Dame Agatha Mary Clarissa Christie, DBE (née Miller; 15 September 1890 – 12 January 1976) was an English crime novelist,short story writer and playwright. She also wrote six romances under the name Mary Westmacott, but she is best known for the 66 detective novels and 14 short story collections that she wrote under her own name, most of which revolve around the investigative work of such characters as Hercule Poirot, Jane Marple, Parker Pyne, Harley Quin/Mr Satterthwaite and Tommy and Tuppence Beresford. She wrote the world’s longest-running play, a murder mystery, The Mousetrap. In 1971 she was made a Dame for her contribution to literature.
Christie was born into a wealthy upper-middle-class family in Torquay, Devon. She served in a hospital during the First World War before marrying and starting a family in London. She was initially unsuccessful at getting her work published, but in 1920 The Bodley Head press published her novel The Mysterious Affair at Styles, featuring the character of Hercule Poirot. This launched her literary career.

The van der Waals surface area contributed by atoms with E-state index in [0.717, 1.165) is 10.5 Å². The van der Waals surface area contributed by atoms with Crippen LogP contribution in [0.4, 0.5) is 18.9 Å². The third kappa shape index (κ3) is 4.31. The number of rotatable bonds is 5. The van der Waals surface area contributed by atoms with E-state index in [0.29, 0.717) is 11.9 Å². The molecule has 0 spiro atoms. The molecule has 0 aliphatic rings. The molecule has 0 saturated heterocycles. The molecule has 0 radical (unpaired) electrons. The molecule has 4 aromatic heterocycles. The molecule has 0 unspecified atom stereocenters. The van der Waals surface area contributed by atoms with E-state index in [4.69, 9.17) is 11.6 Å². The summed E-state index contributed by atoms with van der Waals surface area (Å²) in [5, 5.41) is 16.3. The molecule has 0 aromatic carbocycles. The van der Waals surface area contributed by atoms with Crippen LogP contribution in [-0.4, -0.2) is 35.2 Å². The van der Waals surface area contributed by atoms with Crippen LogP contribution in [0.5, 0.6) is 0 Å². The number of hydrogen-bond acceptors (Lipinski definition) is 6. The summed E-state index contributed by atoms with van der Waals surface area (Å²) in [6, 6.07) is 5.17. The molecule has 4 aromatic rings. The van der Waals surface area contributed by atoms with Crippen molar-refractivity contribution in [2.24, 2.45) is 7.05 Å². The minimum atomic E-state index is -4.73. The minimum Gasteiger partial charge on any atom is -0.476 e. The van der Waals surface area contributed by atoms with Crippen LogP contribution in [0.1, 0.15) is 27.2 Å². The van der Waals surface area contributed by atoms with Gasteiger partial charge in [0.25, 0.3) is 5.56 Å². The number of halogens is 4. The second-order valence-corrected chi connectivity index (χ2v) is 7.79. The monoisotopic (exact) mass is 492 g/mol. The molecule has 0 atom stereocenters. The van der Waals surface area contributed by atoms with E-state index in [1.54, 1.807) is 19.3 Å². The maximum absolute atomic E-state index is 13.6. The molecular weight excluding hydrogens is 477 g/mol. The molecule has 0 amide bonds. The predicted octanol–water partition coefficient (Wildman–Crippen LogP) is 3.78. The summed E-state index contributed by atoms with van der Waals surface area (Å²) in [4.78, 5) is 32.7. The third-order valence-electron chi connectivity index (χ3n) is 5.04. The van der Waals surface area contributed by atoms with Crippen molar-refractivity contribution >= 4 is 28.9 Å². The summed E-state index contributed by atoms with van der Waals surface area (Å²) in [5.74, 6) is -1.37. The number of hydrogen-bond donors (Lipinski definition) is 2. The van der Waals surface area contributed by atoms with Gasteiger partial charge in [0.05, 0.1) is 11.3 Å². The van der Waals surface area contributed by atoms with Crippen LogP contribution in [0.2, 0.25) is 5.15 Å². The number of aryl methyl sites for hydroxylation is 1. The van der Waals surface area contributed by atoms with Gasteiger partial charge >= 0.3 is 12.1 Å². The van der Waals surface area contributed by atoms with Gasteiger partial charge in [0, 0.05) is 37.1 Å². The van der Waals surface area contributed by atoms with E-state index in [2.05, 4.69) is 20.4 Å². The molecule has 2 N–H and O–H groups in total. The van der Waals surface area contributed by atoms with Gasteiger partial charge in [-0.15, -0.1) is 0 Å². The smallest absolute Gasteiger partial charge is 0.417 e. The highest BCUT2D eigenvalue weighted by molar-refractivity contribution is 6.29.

The Guinness Book of World Records lists Christie as the best-selling novelist of all time. Her novels have sold roughly 2 billioncopies, and her estate claims that her works come third in the rankings of the world’s most-widely published books, behind only Shakespeare’s works and the Bible.